Selecting Surface Cooking Cookware
Cookware should have ﬂ at bottoms that make good
contact with the entire surface heating element. Check
for ﬂ atness by rotating a ruler across the bottom of the
cookware (See Figure 1).
Be sure to follow the recommendations for using
cookware as shown in Figure 2.
• Flat bottom and straight
• Tight ﬁ tting lids.
• Weight of handle does
not tilt pan. Pan is well
• Pan sizes match the
amount of food to be
prepared and the size
of the surface element.
• Made of material that
conducts heat well.
• Easy to clean.
• Always match pot
diameter to element
The size and type of cookware used will inﬂ uence the
setting needed for best cooking results.
• Curved and warped pan
• Pan overhangs unit by
more than one-half inch.
• Pan is smaller than the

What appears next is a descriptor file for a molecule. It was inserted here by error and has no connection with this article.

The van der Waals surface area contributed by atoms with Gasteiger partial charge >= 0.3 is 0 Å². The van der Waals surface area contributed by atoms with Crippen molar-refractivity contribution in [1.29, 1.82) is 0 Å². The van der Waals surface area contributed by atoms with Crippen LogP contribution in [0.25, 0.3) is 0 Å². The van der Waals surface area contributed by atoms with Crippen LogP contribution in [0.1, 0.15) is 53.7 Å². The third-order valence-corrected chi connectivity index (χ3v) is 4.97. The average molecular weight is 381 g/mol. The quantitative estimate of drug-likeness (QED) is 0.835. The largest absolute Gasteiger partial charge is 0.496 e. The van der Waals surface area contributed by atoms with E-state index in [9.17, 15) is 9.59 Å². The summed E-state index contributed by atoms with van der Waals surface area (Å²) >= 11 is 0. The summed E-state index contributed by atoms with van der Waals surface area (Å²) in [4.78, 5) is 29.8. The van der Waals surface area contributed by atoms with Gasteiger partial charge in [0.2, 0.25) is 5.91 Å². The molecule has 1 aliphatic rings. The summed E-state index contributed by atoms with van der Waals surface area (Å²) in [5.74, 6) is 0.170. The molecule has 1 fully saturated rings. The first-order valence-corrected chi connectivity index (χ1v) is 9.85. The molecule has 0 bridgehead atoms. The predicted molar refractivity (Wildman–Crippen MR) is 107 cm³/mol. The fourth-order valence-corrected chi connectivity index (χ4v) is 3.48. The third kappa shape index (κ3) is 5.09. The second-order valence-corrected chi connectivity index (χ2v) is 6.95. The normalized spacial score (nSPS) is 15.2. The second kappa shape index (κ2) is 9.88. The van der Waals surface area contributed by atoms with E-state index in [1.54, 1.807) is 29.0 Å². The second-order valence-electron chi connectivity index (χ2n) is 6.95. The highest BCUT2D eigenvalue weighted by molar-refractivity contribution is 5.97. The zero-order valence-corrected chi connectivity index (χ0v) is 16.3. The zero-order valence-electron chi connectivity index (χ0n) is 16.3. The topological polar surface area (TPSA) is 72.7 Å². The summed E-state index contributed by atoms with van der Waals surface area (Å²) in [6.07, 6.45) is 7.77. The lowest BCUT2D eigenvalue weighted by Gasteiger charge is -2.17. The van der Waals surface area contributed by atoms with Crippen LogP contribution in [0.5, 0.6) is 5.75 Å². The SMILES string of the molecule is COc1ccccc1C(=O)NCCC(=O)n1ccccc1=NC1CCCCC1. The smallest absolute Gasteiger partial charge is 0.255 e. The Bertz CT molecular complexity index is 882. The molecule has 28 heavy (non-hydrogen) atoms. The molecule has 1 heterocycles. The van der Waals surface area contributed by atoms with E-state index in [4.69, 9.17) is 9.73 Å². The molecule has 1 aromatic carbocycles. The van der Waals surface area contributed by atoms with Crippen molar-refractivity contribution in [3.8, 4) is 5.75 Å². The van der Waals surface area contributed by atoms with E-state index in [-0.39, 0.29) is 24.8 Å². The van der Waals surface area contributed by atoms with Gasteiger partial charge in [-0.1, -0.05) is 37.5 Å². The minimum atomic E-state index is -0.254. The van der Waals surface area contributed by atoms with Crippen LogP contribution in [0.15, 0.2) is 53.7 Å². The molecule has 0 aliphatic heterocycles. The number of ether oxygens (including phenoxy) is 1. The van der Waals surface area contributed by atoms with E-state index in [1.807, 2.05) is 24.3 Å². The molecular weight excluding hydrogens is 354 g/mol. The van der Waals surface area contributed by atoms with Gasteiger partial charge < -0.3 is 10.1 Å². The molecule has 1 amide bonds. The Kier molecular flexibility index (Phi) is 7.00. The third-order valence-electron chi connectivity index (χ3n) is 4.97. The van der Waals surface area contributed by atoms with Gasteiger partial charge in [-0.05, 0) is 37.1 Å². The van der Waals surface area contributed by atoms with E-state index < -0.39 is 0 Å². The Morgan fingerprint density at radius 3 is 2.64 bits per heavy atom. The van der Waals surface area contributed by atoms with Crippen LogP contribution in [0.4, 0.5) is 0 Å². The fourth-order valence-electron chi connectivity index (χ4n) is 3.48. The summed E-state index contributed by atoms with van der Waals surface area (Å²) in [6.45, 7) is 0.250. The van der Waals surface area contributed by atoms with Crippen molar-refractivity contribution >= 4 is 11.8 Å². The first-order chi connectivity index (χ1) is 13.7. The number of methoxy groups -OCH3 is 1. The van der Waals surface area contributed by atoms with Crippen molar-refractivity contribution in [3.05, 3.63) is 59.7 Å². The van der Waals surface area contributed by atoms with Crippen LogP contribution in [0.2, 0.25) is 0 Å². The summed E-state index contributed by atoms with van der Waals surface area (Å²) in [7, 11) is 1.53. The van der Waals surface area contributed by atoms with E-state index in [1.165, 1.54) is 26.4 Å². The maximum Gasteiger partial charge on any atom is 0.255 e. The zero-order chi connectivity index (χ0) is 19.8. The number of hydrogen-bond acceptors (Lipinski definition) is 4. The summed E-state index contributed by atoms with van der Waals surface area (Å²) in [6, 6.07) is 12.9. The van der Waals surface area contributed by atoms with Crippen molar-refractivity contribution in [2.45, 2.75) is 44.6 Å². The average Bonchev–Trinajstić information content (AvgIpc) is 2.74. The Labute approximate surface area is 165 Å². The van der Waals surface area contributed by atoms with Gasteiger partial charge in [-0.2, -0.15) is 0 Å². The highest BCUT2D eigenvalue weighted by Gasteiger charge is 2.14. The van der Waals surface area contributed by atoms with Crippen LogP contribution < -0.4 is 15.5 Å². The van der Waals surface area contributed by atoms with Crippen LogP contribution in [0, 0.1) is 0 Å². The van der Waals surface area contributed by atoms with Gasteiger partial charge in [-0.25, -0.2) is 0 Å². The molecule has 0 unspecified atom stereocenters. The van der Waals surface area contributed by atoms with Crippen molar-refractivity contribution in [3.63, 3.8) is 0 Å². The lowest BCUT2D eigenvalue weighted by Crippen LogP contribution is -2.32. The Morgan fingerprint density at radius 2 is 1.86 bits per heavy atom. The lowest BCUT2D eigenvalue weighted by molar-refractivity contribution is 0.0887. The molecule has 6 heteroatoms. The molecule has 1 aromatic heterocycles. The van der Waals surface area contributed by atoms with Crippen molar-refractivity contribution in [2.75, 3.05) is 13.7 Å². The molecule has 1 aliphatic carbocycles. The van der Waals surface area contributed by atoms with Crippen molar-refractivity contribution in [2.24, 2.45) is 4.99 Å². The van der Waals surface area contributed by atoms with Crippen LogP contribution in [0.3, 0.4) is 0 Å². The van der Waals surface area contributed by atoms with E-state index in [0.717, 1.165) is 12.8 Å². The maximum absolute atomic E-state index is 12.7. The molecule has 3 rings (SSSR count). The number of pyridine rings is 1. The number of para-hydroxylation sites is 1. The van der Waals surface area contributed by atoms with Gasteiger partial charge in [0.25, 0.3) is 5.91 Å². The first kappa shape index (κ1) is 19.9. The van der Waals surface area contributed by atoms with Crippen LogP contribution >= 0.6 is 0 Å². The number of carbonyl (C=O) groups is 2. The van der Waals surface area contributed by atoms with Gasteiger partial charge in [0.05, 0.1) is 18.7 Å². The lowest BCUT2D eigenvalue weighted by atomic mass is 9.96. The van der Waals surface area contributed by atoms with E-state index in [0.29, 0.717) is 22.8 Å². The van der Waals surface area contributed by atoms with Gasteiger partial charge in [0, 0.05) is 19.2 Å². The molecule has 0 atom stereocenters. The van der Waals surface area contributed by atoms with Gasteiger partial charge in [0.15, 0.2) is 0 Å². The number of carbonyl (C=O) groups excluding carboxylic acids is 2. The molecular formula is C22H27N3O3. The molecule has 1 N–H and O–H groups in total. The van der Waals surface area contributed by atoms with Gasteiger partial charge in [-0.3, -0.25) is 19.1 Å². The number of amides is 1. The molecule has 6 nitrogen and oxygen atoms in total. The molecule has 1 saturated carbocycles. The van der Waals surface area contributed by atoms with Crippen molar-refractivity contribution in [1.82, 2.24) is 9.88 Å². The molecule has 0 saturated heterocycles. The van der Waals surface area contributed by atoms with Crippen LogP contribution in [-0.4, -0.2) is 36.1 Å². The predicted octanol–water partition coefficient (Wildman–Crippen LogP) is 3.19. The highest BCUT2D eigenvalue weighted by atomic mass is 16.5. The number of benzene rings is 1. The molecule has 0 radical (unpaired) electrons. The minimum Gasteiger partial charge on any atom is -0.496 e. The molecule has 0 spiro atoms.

• Heavy handle tilts the
Cookware Material types
The cookware material determines how evenly and
quickly heat is transferred from the surface element to
the pan bottom. The most popular materials available
ALUMINUM - Excellent heat conductor. Some types
of food will cause it to darken (Anodized aluminum
cookware resists staining & pitting). If aluminum pans
slide across the ceramic glass cooktop, they may leave
metal marks which will resemble scratches. Remove
these marks immediately.
COPPER - Excellent heat conductor but discolors easily.
May leave metal marks on ceramic glass (see Aluminum
STAINLESS STEEL - Slow heat conductor with uneven
cooking results. Is durable, easy to clean and resists
CAST IRON - A poor heat conductor however will retain
heat very well. Cooks evenly once cooking temperature is
reached. Not recommended for use on ceramic cooktops.
PORCELAIN-ENAMEL on METAL - Heating
characteristics will vary depending on base material.
Porcelain-enamel coating must be smooth to avoid
scratching ceramic cooktops.
GLASS - Slow heat conductor. Not recommended for
ceramic cooktop surfaces because it may scratch the